Sunday, June 24, 2007
Green Eyed Monster - Revisited
I've been giving some thought over the last few days about jealousy - asking myself a series of questions:
1) What is jealousy?
2) What situations are most likely to trigger me feeling jealous?
3) Do I ever knowingly say or do things to deliberately create jealousy from others?
4) Are there ever situations in which I would consider jealousy to be positive?
5) What am I willing to do, or willing to no longer do, in order to eliminate jealousy from my emotional roadmap?
There are a variety of definitions for jealousy.
When I think of jealousy, I classify it into two basic categories: First is ENVY - Envy is when I feel any degree of bitterness or resentment toward another person or to life in general in response to recognizing someone else has a trait, possession or opportunity that I do not. I'm generally not upset that THEY have whatever it is...I just hate that I don't have it too.
Now, this is the half of jealousy that MAY be a positive thing, at times. When women did not have the right to vote but men did, I think it was appropriate for women to resent the inequity of that arrangement. I think it was a healthy recognition of lopsided power that pushed early suffragettes to march in protest rather than just accept things as they were. To a large extent the whole civil rights movement was pushed forward by the recognition that it was unfair for one group to hold the keys of power and opportunity to the exclusion of another group. It made the left out group feel angry and resentful, enough so that they were willing to take action to change the status quo.
In most cases, however, when I notice myself reacting with conflict, hurt, anger, resentment when I become aware that someone else has something or is able to do something I can't, it has more to do with selfishness than social justice.
It's one thing to admire someone else for their achievement or characteristics and as a result of that admiration to want to emulate them. I think looking to others to get ideas for what I might want to acquire or become in my own life is just fine - so long as I keep it in the category of role modeling. I think it is normal and healthy to rely on our experience with other people to see the range of what might be possible and then to want to do or be or have some of what we see in the lives of those we know.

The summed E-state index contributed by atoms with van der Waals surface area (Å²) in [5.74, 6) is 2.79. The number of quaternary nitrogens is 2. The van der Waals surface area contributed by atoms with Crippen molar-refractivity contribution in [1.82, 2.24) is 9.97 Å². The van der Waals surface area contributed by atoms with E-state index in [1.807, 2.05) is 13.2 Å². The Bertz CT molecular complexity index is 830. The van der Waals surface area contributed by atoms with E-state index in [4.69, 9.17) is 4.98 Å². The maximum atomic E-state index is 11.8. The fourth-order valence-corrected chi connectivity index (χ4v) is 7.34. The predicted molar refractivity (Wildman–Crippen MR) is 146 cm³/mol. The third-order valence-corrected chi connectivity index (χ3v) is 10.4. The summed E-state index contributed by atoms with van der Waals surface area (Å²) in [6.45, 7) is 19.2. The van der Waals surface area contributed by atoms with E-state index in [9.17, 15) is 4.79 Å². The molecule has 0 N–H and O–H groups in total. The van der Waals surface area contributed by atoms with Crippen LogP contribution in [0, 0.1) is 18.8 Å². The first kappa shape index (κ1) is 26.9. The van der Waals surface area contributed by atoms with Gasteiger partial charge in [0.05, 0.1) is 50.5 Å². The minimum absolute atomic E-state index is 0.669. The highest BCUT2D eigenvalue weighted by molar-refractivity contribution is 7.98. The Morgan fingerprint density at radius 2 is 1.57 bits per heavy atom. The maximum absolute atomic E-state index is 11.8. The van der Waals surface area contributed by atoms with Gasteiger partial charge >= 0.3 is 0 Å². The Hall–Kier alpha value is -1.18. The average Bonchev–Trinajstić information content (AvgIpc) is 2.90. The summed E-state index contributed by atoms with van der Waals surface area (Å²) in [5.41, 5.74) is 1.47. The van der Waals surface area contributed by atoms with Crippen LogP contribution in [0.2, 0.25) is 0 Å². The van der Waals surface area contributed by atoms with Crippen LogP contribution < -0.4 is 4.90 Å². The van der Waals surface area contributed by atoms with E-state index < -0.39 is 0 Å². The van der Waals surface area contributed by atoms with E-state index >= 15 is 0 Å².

Where that gets us into trouble, I think, is when we start feeling a general sense of entitlement... that we are owed all the same opportunities, talents, material goods or qualities of some other individual, group or class. The other area of danger is when I feel compelled to "keep up with the Joneses"... defining my worth or level of success with how I measure up next to the guy next door.
While I do believe in fighting for social justice, and believe there should be broad opportunities for all, I have no illusion that equal opportunity will translate to equal outcome. Some people really are smarter or more talented, stronger or more attractive than others. That's just the way it is. So while I am abitious enough to want to strive for various things, I'm also a firm believer in blooming where I am planted, recognizing that my flower box may not get the same sunshine or fertilizer as the next guys. Granted, sometimes it feels unfair when I don't get the same breaks as someone else. But I'd rather spend my energy making the very best I can of MY situation rather than burning up with steam about not having been dealt a different set of cards.
The other half of jealousy is unbridled possessiveness. I feel this form of jealousy any time I take the position that "This is MINE and you cannot have it!" I experience this jealousy any time I feel at all threatened if I perceive that you get too close to something I've named to be exclusively for me. Top of this list for many people is sexual jealousy. But we may also become jealous about other things... such as the pride we take in being considered the "best" at something or jealous of our property or our time, or any number of things.
This form of jealosy is built of both selfishness and insecurity.
(I'm still working on this post...will be revising as I have time.)